The Joy of Research

‘Yesterday, my view of geography and how to teach it changed. It is actually so interesting and relevant every day.’ 
Imagine the goose-bumps you would get when a social sciences teacher comes up to tell you this..! When a teacher’s view of the subject improvises, the impact can be seen on literally hundreds of students in the years to come. I am deeply indebted to Dr. Chandra Shekhar Balachandran (Founder & Director, TIGS) for conducting a workshop on ‘How to Conduct Research in Geography’ at one of our partner schools. Though the target audience for the workshop was the students and the idea was to present them with the opportunity of “International Geography Youth Summit” (IGYS), this is the mindset shift that happened in one of the four teachers, who attended. 
 
Moving on to the students now, during the workshop itself, I witnessed the passion for research shine into students’ eyes. They were seeing what they could do, the things they could find; more importantly it was one of the rare occasions when they were told to put efforts in things that really mattered to them. I clearly remember Sai Mahima from that day and how she spoke about the problem of garbage in her community. She saw it everywhere, she said. She actually went ahead to think if her research could create an impact.  When 15 year olds of a community start thinking this way, something good is bound to happen there.

 

A few days later, students started coming to me with the general problem of being unable to ‘choose their topics’. These extremely bright and interested students were genuinely struggling with choosing what they wanted to study. I feel, in our Indian Education System, the liberty to choose comes too late. Even when it comes, the impact of the decision is usually huge due to a plethora of ‘reasons’ like the economic condition etc. and hence, students don’t end up being the completely independent decision makers. Hence, it wasn’t exactly surprising when the students struggled at this point. We had a discussion and a round of elimination of topics with the teams and viola, there has been no looking back. 
 
One team has chosen to study the drainage system in their team mate’s community. There are open drains in Headmaster’s Layout and he faces frequent problems; another decided to study how an industry is interacting with the environment in the Bommasandra Industrial area and Sai Mahima’s group is obviously working on the effects that garbage has on the people in her community.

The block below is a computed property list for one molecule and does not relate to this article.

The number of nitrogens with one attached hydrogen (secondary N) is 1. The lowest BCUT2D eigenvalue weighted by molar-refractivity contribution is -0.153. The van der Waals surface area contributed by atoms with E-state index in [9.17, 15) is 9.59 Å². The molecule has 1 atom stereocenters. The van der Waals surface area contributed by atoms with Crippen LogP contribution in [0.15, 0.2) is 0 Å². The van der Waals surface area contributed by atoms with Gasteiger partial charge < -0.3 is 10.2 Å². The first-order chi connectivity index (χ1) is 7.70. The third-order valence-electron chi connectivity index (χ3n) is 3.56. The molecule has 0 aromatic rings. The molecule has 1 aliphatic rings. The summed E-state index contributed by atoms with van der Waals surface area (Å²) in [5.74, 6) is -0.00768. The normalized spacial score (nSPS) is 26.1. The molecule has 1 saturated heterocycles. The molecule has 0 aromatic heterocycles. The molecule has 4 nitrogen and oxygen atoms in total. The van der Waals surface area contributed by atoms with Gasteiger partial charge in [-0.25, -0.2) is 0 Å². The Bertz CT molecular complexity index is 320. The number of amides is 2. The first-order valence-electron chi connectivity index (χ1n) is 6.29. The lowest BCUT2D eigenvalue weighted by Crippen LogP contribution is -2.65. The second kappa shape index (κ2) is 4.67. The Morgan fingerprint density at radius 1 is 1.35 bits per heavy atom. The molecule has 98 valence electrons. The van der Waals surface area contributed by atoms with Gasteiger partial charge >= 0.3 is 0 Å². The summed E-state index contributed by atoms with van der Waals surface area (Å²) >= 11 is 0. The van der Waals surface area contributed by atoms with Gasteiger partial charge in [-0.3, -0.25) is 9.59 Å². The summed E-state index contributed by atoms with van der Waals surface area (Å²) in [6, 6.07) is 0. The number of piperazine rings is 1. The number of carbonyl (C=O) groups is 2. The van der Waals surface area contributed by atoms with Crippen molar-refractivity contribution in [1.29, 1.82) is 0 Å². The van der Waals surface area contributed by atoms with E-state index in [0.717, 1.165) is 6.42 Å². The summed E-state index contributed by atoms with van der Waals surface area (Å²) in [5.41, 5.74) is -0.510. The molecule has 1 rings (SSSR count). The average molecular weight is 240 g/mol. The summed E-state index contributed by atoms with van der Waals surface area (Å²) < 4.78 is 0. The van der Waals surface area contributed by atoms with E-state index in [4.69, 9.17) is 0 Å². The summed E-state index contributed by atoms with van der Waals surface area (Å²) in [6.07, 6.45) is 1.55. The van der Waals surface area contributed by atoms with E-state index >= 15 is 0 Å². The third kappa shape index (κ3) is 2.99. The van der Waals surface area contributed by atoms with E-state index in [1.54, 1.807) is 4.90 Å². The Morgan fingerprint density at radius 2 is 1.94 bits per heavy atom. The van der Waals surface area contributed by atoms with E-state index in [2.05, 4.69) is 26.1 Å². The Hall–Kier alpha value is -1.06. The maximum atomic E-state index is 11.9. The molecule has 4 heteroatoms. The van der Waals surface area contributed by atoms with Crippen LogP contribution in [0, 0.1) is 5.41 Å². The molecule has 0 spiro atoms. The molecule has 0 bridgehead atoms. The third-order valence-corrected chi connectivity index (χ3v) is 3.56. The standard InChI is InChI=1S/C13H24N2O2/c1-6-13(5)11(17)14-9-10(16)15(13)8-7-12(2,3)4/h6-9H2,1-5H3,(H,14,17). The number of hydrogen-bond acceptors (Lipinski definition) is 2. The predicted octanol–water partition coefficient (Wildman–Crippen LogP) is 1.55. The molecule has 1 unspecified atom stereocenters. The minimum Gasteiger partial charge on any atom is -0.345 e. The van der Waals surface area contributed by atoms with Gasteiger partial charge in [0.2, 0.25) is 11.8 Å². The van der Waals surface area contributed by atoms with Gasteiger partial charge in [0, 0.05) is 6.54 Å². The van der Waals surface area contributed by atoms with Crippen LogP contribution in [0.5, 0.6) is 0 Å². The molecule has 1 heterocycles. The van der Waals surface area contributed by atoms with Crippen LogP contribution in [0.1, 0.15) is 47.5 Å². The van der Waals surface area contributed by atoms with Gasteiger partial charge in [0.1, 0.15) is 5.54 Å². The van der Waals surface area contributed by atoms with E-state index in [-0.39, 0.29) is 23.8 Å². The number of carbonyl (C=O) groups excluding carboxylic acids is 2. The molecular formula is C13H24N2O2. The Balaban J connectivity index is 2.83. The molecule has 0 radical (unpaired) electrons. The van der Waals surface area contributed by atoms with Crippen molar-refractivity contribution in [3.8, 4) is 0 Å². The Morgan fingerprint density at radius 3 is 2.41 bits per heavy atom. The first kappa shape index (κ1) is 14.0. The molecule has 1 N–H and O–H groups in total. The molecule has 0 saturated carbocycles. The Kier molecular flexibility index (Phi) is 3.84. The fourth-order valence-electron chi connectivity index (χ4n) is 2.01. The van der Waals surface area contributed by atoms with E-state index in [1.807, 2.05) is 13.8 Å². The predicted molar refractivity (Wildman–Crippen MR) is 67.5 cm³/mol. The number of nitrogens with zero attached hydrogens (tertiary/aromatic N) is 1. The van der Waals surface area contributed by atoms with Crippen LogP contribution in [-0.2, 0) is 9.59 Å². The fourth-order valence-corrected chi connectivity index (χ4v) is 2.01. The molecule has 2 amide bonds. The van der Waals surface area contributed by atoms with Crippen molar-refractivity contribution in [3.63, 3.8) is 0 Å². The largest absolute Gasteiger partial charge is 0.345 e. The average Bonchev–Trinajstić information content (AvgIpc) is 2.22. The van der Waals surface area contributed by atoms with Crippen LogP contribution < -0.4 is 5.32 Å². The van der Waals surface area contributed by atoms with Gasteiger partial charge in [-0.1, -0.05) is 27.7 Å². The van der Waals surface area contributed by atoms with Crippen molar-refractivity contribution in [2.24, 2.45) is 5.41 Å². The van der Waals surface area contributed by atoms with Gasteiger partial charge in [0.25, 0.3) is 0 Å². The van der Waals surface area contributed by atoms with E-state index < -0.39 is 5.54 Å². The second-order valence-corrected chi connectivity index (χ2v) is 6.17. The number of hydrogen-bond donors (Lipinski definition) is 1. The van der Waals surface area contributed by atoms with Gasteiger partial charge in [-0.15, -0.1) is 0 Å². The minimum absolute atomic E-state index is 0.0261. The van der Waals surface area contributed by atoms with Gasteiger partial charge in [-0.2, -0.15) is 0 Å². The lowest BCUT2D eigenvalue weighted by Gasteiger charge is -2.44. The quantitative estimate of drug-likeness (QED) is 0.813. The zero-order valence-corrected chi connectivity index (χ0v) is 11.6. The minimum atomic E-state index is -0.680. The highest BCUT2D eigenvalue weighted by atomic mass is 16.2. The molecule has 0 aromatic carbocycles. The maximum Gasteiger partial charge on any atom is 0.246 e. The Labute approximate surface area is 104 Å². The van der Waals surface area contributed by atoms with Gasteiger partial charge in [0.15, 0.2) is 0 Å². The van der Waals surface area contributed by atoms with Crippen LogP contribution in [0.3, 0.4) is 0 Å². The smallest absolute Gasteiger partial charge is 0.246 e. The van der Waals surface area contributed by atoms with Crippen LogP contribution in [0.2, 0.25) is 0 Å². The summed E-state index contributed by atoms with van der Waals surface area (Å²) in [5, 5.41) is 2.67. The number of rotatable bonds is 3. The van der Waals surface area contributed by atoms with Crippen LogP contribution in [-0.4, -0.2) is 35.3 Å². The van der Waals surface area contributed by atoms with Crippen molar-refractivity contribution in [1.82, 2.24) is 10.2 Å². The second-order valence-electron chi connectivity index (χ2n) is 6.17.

Each day these 9 students (from the 3 teams) come to me with new findings, struggles and ideas. Their resolve to conduct and find solutions to their research problems is intensifying with each passing day. Sometimes, their faces now reflect the ‘joy of finding things out’. After all, it is the insatiable curiosity that bells the learning cat. I feel extremely privileged to be able to witness this in these nine souls. As for the teacher, I can only imagine the magnitude of positive impact that she is now going to create for generations of students to come.


– The blog piece has been written by Ms. Shikha Bohra, who works as the School Transformation lead at Mantra4Change.  

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3 Comments

  1. Thank you for sharing this very important experience! As a language teacher, I understand the uplifting feeling we get when our students' lives are clearly transformed by something we do in class!

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  2. Thank you for the encouraging write-up, Ms Bohra.

    We must have a session (perhaps on 24th?) where we get all the children together and get them to reflect on their experience of the whole process. This will be a great tool for us to learn also. For them, once they reflect out aloud, they will never forget the experience!

    For the immediate present, can you encourage 1 boy and 1 girl from the group to offer a few brief thoughts on their experience up to the end of the conference, at the valedictory function when we will have an open-forum discussion among participants?

    Thanks to you all at Mantra, the teachers, and everyone else for uncovering these young geographers.

    Like

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